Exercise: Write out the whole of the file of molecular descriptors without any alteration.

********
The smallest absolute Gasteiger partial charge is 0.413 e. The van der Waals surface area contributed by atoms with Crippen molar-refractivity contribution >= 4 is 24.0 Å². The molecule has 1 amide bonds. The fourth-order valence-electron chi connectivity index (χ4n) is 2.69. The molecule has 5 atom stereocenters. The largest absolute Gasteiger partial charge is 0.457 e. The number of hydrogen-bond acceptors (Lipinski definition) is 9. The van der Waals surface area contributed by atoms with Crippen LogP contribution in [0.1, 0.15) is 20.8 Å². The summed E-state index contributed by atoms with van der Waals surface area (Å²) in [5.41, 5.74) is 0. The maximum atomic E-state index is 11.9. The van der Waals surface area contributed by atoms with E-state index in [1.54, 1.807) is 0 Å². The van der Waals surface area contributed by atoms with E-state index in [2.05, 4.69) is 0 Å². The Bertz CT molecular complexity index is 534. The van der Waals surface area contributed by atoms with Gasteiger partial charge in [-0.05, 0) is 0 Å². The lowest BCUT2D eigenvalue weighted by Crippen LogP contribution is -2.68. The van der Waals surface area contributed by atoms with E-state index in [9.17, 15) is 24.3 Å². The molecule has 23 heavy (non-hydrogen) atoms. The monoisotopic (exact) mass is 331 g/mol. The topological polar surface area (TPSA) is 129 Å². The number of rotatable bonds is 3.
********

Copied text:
The smallest absolute Gasteiger partial charge is 0.413 e. The van der Waals surface area contributed by atoms with Crippen molar-refractivity contribution >= 4 is 24.0 Å². The molecule has 1 amide bonds. The fourth-order valence-electron chi connectivity index (χ4n) is 2.69. The molecule has 5 atom stereocenters. The largest absolute Gasteiger partial charge is 0.457 e. The number of hydrogen-bond acceptors (Lipinski definition) is 9. The van der Waals surface area contributed by atoms with Crippen LogP contribution in [0.1, 0.15) is 20.8 Å². The summed E-state index contributed by atoms with van der Waals surface area (Å²) in [5.41, 5.74) is 0. The maximum atomic E-state index is 11.9. The van der Waals surface area contributed by atoms with E-state index in [1.54, 1.807) is 0 Å². The van der Waals surface area contributed by atoms with E-state index in [2.05, 4.69) is 0 Å². The Bertz CT molecular complexity index is 534. The van der Waals surface area contributed by atoms with Gasteiger partial charge in [-0.05, 0) is 0 Å². The lowest BCUT2D eigenvalue weighted by Crippen LogP contribution is -2.68. The van der Waals surface area contributed by atoms with E-state index in [9.17, 15) is 24.3 Å². The molecule has 23 heavy (non-hydrogen) atoms. The monoisotopic (exact) mass is 331 g/mol. The topological polar surface area (TPSA) is 129 Å². The number of rotatable bonds is 3.